Lupus: Support and Survival
Common Misconceptions About Lupus
Rheumatology, the branch of Internal Medicine specializing in the treatment of such autoimmune diseases as SLE, is a relative new-comer, having only been established in 1972. Though much knowledge has been acquired and many advancements made since that time, the vast majority of our nation's physicians not trained in Rheumatology are not current on the latest research findings concerning Systemic Lupus. As a result, most of our health care professionals are ill informed, creating tragic mis-diagnosis for many lupus sufferers.
Unfortunately, many physicians erroneously believe a lupus patient MUST have the “Butterfly Rash", that Photosensitivity EXCLUSIVELY produces a skin rash, and most look ONLY for LE cells, anti-native DNA, and anti-sm antibodies .. completely ignoring a false-positive syphilis result. The most commonly over-looked lab test is that for the anti-cardiolipin antibody.
Patients with the Lupus Anticoagulant Syndrome commonly show normal or near-normal lab results in all other respects, and usually present with symptoms different from those most widely associated with the disease. Due to this phenomenon, until an individual is specifically tested for the Anticoagulant Syndrome, a lupus diagnosis remains elusive.
In addition, many physicians are unaware that normal or near-normal lab results CANNOT eliminate a lupus diagnosis in a patient with reports of extensive systemic complaints. Even fewer physicians realize that fluctuating laboratory results in a lupus patient are not necessarily in direct proportion to disease activity. It is possible for a patient with the Anticoagulant Syndrome to suffer a stroke, (or TIA) while Sedimentation Rate, blood compliments, spinal fluid, and anti-DNA may all be normal.
Individuals with SLE will, from time to time throughout the course of their disease, have ANA (Anti-Nuclear Antibodies) results ranging from very low titers to high titers, and can even have negative results in the height of illness. However, perfectly healthy individuals can have a positive ANA, so this alone cannot establish a lupus diagnosis. Because of inadequate education in SLE, many physicians will not even think to test a patient for lupus -- especially a man or child -- while others are too quick to give a lupus diagnosis without adequate findings.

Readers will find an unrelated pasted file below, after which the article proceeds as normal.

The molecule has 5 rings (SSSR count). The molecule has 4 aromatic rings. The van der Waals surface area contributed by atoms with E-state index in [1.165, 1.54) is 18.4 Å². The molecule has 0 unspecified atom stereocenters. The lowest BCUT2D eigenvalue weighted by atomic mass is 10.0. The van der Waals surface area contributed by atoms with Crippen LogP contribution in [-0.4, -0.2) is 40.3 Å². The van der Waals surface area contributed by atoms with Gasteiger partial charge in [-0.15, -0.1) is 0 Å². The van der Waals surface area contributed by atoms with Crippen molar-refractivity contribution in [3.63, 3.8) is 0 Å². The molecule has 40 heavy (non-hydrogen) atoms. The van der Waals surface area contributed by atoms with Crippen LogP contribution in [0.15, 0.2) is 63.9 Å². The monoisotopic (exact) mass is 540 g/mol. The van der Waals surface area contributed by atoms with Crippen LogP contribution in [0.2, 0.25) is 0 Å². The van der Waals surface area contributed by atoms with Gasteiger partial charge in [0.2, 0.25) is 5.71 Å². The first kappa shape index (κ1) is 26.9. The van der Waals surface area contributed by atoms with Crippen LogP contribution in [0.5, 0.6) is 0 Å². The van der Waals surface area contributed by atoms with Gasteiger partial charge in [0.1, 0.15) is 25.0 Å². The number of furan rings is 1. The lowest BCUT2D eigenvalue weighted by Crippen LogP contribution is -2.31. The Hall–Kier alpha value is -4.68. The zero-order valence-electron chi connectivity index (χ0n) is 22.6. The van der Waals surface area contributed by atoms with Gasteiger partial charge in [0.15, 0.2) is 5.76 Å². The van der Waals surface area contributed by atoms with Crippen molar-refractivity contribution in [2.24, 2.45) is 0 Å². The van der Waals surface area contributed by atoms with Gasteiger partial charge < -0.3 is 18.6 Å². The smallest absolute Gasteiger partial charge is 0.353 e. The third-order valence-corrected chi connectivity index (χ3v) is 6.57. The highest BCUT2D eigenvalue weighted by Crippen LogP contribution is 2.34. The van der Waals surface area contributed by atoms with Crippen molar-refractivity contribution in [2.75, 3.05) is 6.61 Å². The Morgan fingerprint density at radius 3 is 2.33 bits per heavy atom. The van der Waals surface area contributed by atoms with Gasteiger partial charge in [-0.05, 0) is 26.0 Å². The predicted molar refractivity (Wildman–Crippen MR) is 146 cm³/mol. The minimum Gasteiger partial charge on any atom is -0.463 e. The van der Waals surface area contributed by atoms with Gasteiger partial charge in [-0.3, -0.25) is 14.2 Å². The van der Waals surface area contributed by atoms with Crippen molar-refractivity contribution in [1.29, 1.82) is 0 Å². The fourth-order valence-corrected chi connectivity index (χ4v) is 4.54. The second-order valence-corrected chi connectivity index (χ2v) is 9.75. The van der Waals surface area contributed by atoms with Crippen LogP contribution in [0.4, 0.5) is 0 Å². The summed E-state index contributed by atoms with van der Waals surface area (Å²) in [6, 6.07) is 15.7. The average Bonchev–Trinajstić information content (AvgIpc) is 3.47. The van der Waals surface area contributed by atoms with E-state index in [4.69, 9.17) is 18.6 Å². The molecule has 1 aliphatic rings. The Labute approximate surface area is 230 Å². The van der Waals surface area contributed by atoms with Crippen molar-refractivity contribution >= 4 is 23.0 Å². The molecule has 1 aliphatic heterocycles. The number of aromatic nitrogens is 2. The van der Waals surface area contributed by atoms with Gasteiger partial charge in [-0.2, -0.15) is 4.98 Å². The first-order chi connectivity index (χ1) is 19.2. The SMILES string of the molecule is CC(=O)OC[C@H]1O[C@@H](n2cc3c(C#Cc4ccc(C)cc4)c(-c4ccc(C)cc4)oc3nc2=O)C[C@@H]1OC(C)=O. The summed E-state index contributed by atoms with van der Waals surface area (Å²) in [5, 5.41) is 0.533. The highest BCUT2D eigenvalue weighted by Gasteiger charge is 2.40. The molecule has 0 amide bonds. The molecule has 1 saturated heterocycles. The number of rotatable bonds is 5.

It is believed by some Rheumatologists that many patients who have been diagnosed with Systemic Lupus actually have Fibromyalgia (FM) instead. While FM can be quite functionally disabling, and it shares many symptoms with SLE, FM does not cause organ damage and it is not life threatening.
While low platelet and white cell counts are listed among the diagnostic criteria, many physicians are unaware that elevated platelet and white cell counts can be indicative of "Vasculitis" .. a secondary condition which is quite common in SLE. In fact, a great majority of lupus symptoms can be traced to this vascular condition, especially in those patients with the Anticoagulant Syndrome.
Another mis-conception is that lupus patients who suffer Central Nervous System (CNS) involvement will always show the presence of anti-native DNA antibodies. While this antibody certainly leads to a definite CNS diagnosis, there remain a great many lupus patients without this antibody who display CNS involvement.
It has recently been discovered that cognitive dysfunctions can also be traced to to low levels of oxygen in the blood, especially in those in who experience such vascular disorders as migraine headaches, Raynaud's Phenomenon, and the Anticoagulant Syndrome. This is thought to be a result of restricted blood flow to the brain due to inflammation of blood vessels. While 50% of lupus patients have the anti-DNA antibody, as many as 75% report cognitive impairments.
Contact the Lupus Foundation of America or the local Chapter that serves your area for more information about lupus, or the programs and services the LFA offers including support group information and physician referral.
Lupus Foundation of America., Inc.
1300 Piccard Drive, Suite 200
Rockville, MD 20850-4303
Information gathered from :
Searching for ways to deal with the depression, the frustrations, the questions about lupus, I joined a support group online. LUPIES has been a wonderful gift. I have learned more from the information I found on the support web site from other sufferers of Lupus than I did from my doctor. Thank you fellow Lupies! With a very special thank you to Deanna!
May your days be pain free!
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